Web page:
This is a frustrating discovery. I have ported my desktop game to mobile and discovered that floating point precision in my shaders is not good.

I have large animations which I store per frame on a texture atlas. I try to keep as many non-unique frames in their own sections and piece them together e.g. a sword that doesn't animate for 4 frames is a node that attaches to the hand piece. This preserves memory.

However the texture atlases are so big that, when I use shaders, it breaks the animation completely.

Here's an example of one of the shaders that wraps the animated backgrounds (scrolling clouds)

precision highp float;
precision highp int;
precision highp sampler2D;

varying vec2 vTexCoord;
varying vec4 vColor;
uniform sampler2D texture;

// this script animates and wraps an animated background from one atlas
uniform float x; // frame start x
uniform float y; // frame start y
uniform float w; // frame width
uniform float h; // frame height
uniform float offsetx; // wrap by x amount
uniform float offsety; // wrap by y amount

void main()
    vec2 origin = vec2(x, y);
    vec2 size   = vec2(w, h);

    // Get the texture coordinate
    vec2 texCoord = vTexCoord;

    // Make its lower-left be at (0,0) and it's upper right be at (1,1)
    texCoord = (texCoord - origin) / size;

    // Apply the offest
    texCoord = texCoord + vec2(offsetx,offsety);

    // Apply the wrapping
    texCoord = fract(texCoord);

    // Convert back to texture atlas coordinates
    texCoord = (texCoord * size) + origin;

    gl_FragColor = texture2D(texture, texCoord) * vColor;

For most backgrounds, the animations are small and don't cause problems. But some backgrounds are large and their texture atlas is large. The floating point precision breaks down and the animation tears.

I don't have much mobile experience. How can I use large textures atlases for animations without the x/y coordinates breaking due to loss of floating point precision?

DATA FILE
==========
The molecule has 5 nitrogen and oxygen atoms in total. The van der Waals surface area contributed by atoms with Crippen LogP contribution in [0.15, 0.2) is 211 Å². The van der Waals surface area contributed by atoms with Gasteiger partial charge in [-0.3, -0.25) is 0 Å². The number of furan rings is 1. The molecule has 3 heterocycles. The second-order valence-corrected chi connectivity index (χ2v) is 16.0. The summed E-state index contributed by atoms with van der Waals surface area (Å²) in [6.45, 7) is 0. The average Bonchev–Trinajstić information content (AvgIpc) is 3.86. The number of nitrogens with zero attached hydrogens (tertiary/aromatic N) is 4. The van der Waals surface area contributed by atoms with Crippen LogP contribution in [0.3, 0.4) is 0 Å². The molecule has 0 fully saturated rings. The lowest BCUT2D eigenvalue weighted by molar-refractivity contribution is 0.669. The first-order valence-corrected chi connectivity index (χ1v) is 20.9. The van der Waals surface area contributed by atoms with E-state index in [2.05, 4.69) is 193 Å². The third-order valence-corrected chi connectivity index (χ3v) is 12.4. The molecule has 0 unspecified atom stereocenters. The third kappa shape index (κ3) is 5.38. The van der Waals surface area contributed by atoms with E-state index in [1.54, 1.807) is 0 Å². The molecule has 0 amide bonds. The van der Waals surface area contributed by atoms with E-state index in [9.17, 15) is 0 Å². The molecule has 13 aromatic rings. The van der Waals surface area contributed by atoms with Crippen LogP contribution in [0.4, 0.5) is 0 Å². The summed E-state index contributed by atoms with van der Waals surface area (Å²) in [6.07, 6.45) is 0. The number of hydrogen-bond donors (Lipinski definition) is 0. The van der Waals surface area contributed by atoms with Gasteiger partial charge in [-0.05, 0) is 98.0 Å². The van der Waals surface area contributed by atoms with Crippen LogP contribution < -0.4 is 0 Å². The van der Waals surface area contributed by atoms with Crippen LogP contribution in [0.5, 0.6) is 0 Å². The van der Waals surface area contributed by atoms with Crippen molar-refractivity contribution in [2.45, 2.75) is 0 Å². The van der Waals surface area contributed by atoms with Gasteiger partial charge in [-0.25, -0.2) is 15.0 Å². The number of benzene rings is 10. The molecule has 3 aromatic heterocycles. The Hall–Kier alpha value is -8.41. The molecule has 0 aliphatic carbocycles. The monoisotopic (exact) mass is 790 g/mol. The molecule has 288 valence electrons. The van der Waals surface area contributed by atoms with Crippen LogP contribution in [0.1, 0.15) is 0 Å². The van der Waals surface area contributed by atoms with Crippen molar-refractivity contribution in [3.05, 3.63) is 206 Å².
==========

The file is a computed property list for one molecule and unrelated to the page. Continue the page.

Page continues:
• 1
    \$\begingroup\$ Can you demonstrate for us the specific symptoms you're observing? 32-bit float texture coordinates give you precision to within a 256th of a pixel over an atlas 32000 pixels across, and the 24.8 fixed point interpolation typically implemented by the GPU doesn't cut into this. So, floating point precision shouldn't be a limiting factor here if you're careful with it. The tearing you observe might be due to another source. \$\endgroup\$
    – DMGregory
    May 6 '19 at 21:56
  • \$\begingroup\$ My background in question is 2880x160 where each frame is set to 240x160. There's not much to show. Both large backgrounds and large texture atlases used by my sprites suffer from a conglomerate blocky mess when using these offset shader scripts. Small textures atlases are just fine. \$\endgroup\$
    – Dan
    May 6 '19 at 22:24
  • 1
    \$\begingroup\$ Can you show us a screenshot so we're completely unambiguous about what the "conglomerate blocky mess" you're seeing looks like? An animated gif can help too of the artifacts are more obvious in motion. \$\endgroup\$
    – DMGregory
    May 6 '19 at 22:27
  • \$\begingroup\$ Yes I can get one to you give me some time to record and edit \$\endgroup\$
    – Dan
    May 6 '19 at 23:43
  • 1
    \$\begingroup\$ @DMGregory here it is. You can make out that they are supposed to animate smoothly. The same code unchanged works fine on desktop. streamable.com/4k8cf \$\endgroup\$
    – Dan
    May 7 '19 at 0:36

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